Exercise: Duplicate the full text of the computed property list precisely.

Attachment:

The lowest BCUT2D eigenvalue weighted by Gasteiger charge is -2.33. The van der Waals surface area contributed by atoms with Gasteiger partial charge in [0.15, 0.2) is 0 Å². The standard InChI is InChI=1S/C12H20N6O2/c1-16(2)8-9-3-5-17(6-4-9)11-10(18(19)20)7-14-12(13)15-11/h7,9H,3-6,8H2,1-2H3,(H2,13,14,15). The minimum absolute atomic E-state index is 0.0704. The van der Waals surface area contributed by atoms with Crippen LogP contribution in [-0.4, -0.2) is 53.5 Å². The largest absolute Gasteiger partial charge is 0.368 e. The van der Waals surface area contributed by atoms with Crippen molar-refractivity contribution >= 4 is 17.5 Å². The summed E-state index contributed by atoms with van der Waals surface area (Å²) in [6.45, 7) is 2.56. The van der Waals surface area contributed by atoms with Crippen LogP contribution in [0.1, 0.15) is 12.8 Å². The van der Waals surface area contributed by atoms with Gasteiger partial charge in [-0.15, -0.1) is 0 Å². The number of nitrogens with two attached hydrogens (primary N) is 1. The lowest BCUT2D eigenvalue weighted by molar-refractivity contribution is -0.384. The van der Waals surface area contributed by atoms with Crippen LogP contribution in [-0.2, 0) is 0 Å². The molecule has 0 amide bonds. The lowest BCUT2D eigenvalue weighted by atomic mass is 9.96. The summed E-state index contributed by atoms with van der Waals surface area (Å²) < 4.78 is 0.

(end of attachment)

The lowest BCUT2D eigenvalue weighted by Gasteiger charge is -2.33. The van der Waals surface area contributed by atoms with Gasteiger partial charge in [0.15, 0.2) is 0 Å². The standard InChI is InChI=1S/C12H20N6O2/c1-16(2)8-9-3-5-17(6-4-9)11-10(18(19)20)7-14-12(13)15-11/h7,9H,3-6,8H2,1-2H3,(H2,13,14,15). The minimum absolute atomic E-state index is 0.0704. The van der Waals surface area contributed by atoms with Crippen LogP contribution in [-0.4, -0.2) is 53.5 Å². The largest absolute Gasteiger partial charge is 0.368 e. The van der Waals surface area contributed by atoms with Crippen molar-refractivity contribution >= 4 is 17.5 Å². The summed E-state index contributed by atoms with van der Waals surface area (Å²) in [6.45, 7) is 2.56. The van der Waals surface area contributed by atoms with Crippen LogP contribution in [0.1, 0.15) is 12.8 Å². The van der Waals surface area contributed by atoms with Gasteiger partial charge in [-0.15, -0.1) is 0 Å². The number of nitrogens with two attached hydrogens (primary N) is 1. The lowest BCUT2D eigenvalue weighted by molar-refractivity contribution is -0.384. The van der Waals surface area contributed by atoms with Crippen LogP contribution in [-0.2, 0) is 0 Å². The molecule has 0 amide bonds. The lowest BCUT2D eigenvalue weighted by atomic mass is 9.96. The summed E-state index contributed by atoms with van der Waals surface area (Å²) < 4.78 is 0.